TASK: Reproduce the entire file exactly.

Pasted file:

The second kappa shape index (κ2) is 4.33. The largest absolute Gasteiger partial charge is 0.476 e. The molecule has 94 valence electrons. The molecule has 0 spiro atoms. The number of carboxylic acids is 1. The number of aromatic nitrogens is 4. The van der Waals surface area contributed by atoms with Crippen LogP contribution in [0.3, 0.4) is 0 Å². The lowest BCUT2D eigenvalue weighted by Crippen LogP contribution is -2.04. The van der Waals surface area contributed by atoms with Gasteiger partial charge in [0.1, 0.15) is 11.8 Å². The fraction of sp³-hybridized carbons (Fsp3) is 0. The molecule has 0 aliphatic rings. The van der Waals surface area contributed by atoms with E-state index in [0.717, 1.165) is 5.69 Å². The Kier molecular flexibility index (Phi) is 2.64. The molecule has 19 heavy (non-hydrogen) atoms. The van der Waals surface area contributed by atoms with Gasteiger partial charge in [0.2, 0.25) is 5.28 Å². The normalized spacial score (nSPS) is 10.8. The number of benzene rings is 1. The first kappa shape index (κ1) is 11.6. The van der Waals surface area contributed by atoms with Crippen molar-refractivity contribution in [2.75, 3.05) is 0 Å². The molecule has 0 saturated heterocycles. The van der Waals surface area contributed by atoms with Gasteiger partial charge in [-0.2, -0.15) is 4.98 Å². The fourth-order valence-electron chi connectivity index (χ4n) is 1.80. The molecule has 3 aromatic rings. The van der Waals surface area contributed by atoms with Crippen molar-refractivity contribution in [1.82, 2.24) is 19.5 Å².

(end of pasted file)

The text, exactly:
The second kappa shape index (κ2) is 4.33. The largest absolute Gasteiger partial charge is 0.476 e. The molecule has 94 valence electrons. The molecule has 0 spiro atoms. The number of carboxylic acids is 1. The number of aromatic nitrogens is 4. The van der Waals surface area contributed by atoms with Crippen LogP contribution in [0.3, 0.4) is 0 Å². The lowest BCUT2D eigenvalue weighted by Crippen LogP contribution is -2.04. The van der Waals surface area contributed by atoms with Gasteiger partial charge in [0.1, 0.15) is 11.8 Å². The fraction of sp³-hybridized carbons (Fsp3) is 0. The molecule has 0 aliphatic rings. The van der Waals surface area contributed by atoms with E-state index in [0.717, 1.165) is 5.69 Å². The Kier molecular flexibility index (Phi) is 2.64. The molecule has 19 heavy (non-hydrogen) atoms. The van der Waals surface area contributed by atoms with Gasteiger partial charge in [0.2, 0.25) is 5.28 Å². The normalized spacial score (nSPS) is 10.8. The number of benzene rings is 1. The first kappa shape index (κ1) is 11.6. The van der Waals surface area contributed by atoms with Crippen molar-refractivity contribution in [2.75, 3.05) is 0 Å². The molecule has 0 saturated heterocycles. The van der Waals surface area contributed by atoms with Gasteiger partial charge in [-0.2, -0.15) is 4.98 Å². The fourth-order valence-electron chi connectivity index (χ4n) is 1.80. The molecule has 3 aromatic rings. The van der Waals surface area contributed by atoms with Crippen molar-refractivity contribution in [1.82, 2.24) is 19.5 Å².